79. Neither Dr. Steele nor defendants Morris or Kappler informed plaintiffs that Saber was being treated by Dr. Steele for any reason whatsoever. Had plaintiffs been so
informed, they would have removed Saber to a clinic specializing in internal treatment for equines.
80. Dr. Steele embarked upon an extremely aggressive treatment for a hypothesized problem that was not borne out to be legitimate by any results of tests
performed on Saber – that of a lung infirmity.
81. By failing to insert a catheter, Saber’s jugular was thrombozed from all of the injections given by Dr. Steele.

82. Neither Dr. Steele nor any other defendant informed plaintiffs of what medications were given to Saber, including the medication Naxcel, which is counterindicated
for breeding stock. Saber was supposed to have had his semen collected in Lake Placid.
83. Additionally, Naxcel is designed and recommended for upper respiratory infections, which was not confirmed in Saber. However, Naxcel, when given
extensively, can cause colitis, which is what happened to Saber. The very condition which caused Saber’s death was induced by Dr. Steele’s

having given a well horse megadoses of Naxcel, thereby invoking a condition which ended in toxic colitis.
84. Having failed to contact the owner of the horse regarding treatment of a serious condition, having caused the horse’s jugular vein to thrombose by failing to
utilize a catheter, having given the horse medication counter-indicated in animals used for breeding, and having aggressively treated a condition which did not exist, thereby
creating a disturbance in his colin, and finally having failed to have the horse removed to a clinic until it was too late to save him, Dr. Steele has deviated from the accepted
standard for practicing equine veterinarians.
WHEREFORE, plaintiffs demand judgment against defendant Steele for damages, consequential damages, counsel fees, costs of suit, and for any other relief that
may seem just and reasonable.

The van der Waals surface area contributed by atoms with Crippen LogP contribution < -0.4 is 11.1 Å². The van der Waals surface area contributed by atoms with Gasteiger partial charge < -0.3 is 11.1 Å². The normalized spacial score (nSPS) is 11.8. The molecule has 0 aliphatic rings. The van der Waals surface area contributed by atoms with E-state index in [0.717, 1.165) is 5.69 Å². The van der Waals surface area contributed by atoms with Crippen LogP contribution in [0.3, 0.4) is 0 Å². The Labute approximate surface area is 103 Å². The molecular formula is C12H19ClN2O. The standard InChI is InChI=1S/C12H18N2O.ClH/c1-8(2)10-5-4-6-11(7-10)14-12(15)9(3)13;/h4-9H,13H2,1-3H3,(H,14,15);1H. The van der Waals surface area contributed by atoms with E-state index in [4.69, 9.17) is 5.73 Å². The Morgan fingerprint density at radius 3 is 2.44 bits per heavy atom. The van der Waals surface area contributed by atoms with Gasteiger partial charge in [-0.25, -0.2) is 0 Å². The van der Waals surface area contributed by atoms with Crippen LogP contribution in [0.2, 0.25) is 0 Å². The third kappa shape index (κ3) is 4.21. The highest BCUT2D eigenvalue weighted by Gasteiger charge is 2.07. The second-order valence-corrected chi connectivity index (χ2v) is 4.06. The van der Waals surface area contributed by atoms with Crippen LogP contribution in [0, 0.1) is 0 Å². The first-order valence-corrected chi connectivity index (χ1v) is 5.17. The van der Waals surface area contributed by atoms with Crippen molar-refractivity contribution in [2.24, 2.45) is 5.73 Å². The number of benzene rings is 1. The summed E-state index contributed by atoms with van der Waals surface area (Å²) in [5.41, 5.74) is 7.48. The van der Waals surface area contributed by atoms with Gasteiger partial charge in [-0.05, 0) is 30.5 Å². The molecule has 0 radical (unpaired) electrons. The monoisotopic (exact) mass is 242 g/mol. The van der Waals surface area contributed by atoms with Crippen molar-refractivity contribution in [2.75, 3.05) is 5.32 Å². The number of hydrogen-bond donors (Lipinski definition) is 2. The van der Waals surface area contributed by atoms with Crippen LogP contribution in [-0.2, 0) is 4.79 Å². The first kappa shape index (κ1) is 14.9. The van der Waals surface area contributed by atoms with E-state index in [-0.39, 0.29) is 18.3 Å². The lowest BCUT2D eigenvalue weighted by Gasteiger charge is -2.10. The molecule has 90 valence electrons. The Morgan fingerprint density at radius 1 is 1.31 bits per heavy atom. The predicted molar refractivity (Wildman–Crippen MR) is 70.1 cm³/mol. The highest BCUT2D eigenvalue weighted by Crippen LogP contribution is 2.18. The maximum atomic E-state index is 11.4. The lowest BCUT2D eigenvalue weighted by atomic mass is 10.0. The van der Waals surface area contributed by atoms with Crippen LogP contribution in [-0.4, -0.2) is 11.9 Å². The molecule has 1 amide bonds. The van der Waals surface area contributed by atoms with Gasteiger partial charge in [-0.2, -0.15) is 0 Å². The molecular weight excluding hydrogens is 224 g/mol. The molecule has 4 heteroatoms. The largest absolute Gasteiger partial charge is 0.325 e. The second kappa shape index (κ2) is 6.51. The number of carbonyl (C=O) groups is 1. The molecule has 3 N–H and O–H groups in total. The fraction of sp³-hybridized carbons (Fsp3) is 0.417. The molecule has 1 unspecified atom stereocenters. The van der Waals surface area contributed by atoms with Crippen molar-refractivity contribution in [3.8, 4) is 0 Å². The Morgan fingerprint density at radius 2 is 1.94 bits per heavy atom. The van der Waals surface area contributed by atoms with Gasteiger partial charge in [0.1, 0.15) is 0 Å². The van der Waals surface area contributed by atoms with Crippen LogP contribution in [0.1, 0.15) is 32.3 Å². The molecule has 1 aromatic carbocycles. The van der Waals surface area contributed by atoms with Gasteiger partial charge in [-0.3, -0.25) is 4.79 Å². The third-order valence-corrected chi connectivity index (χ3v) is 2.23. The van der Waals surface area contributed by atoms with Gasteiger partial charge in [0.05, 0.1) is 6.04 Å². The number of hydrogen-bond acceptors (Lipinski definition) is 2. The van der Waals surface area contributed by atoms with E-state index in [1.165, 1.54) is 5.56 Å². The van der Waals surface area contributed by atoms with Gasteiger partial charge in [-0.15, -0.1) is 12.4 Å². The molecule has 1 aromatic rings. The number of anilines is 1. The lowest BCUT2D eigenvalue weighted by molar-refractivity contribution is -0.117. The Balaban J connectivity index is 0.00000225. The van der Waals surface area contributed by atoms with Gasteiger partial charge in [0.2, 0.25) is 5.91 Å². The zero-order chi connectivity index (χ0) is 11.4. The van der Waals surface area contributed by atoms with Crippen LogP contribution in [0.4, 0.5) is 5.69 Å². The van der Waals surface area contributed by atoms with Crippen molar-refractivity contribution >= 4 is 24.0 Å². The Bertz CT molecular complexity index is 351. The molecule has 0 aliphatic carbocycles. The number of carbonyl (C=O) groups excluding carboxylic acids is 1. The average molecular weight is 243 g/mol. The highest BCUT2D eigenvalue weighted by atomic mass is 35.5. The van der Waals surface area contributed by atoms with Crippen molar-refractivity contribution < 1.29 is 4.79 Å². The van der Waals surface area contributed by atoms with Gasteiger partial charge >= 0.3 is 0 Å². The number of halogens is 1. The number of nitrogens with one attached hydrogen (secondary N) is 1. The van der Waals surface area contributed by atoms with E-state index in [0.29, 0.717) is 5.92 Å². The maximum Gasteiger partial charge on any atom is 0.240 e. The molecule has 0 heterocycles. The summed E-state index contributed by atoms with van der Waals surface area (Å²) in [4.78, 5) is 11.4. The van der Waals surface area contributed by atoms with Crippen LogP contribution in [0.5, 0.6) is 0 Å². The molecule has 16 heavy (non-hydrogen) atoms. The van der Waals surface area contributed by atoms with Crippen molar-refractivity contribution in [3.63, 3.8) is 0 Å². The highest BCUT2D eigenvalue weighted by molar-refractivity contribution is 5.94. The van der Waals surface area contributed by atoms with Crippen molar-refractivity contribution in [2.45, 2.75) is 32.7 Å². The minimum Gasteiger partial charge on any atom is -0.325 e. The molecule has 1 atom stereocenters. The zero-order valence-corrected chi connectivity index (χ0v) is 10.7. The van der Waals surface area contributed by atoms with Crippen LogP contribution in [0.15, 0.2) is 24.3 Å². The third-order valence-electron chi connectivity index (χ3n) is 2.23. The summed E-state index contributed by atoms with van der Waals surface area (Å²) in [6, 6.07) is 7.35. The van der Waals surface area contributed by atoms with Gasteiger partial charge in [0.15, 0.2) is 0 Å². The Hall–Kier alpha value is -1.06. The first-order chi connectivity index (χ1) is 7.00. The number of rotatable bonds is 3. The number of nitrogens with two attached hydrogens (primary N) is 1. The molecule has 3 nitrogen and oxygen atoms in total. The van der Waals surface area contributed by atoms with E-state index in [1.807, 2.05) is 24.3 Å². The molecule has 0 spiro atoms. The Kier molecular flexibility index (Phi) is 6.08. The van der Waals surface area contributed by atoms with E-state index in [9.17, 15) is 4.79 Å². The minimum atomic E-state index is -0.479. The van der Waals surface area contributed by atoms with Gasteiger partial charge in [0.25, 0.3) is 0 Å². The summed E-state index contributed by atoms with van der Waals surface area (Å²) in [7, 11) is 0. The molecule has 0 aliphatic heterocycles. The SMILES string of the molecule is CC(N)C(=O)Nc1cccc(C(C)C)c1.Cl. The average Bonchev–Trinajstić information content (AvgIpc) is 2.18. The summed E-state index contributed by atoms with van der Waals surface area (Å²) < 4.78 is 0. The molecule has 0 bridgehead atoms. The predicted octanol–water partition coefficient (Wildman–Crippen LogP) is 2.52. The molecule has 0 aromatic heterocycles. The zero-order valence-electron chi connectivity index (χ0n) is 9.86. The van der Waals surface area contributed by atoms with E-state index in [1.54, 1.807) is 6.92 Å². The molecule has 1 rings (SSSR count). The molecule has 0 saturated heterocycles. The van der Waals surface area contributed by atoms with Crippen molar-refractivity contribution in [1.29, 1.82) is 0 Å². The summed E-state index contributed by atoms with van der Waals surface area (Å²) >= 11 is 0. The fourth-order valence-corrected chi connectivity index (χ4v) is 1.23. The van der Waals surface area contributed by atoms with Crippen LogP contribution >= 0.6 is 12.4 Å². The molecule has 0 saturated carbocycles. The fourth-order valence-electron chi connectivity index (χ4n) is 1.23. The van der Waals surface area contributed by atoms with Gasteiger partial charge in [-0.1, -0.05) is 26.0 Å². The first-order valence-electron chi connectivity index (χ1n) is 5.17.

COUNT VI
(Veterinary Malpractice – Defendant New England Equine Clinic)
85. Plaintiffs repeat and reallege paragraphs 1 through 84 as if more fully set forth herein.

86. Defendant New England Equine failed to be adequately prepared for plaintiffs’ horse upon its arrival and failed to perform services as requested by plaintiffs
to preserve semen of plaintiffs’ horse.
87. Defendant deviated from the accepted standard of veterinary practice for equine practitioners.
88. As a result, plaintiffs have suffered economic losses and prospective economic benefits of future breedings.
WHEREFORE, plaintiffs demand judgment against defendant New England Equine Clinic in the sum of $1,000,000 together with costs, counsel fees, and any other
relief which may seem just and reasonable.
DEMAND FOR TRIAL BY JURY
Pursuant to Rule 38(b) of the Federal Rule of Civil Procedure, the plaintiffs hereby demand a jury trial in the above-entitled action as to all issues so triable.
Dated: September 19, 2000

 

CAROLE K. BOYD, ESQ.
Attorney for Plaintiffs

View Complaint 

 

View Defendants’ Answer & Counterclaim – George Morris, Chris Kappler, and Hunterdon, Inc.

 

View Defendants’ Answer – Dr. John Steele, DVM, and Dr. Gabe Cook

 

View Defendants’ Amended Answer & Counterclaim – George Morris, Chris Kappler, and Hunterdon, Inc.

 

View Defendants’ Answer to Crossclaim – Dr. John Steele, DVM, and Dr. Gabe Cook

 

View Amended Complaint

 

Jury Trial

October 2013 – Jury finds for Plaintiff and

against Defendants Hunterdon, Inc., George Morris, and Chris Kappler

 

1. Did plaintiffs prove by a preponderance of the evidence that Hunterdon had an oral
contract with them to promote Grande Saber in the manner alleged by the plaintiffs?

No 

If “No,” proceed to Question #4 
If “Yes,” answer the following question.

2. Did plaintiffs prove by a preponderance of the evidence that Hunterdon breached
the contract with plaintiffs to promote Grande Saber?

if ”No,” skip to Question #4.
If “Yes,” go to Question #3.

 

3. Did plaintiffs prove by a preponderance of the evidence that that contract breach
was a proximate cause of damages/loss to them?

 

4. Did plaintiffs prove by a preponderance of the evidence that Hunterdon was
negligent (that they deviated from the standard of care required in the industry
regarding care, custody, and control of a horse by not shipping Grande Saber to a
clinic from the Lake Placid Horse Show sooner and/or not contacting the owners
sooner)?

YES

If “No,” proceed to Question #6
If “Yes,” answer the following question.

 


Did plaintiffs prove by a preponderance of the evidence that the negligence of
Hunterdon was a proximate cause of damages/loss to plaintiffs (death of the
horse)?

 

YES

 

Did plaintiffs prove by a preponderance of the evidence that Dr. John Steele was
negligent (that he deviated from the accepted standards for veterinary physicians
with regard to his treatment of the horse)?

 

NO

 

If “No,” return to the courtroom.
If “Yes,” answer Question #7

 

 

View George Morris Civil Suit Verdict Sheet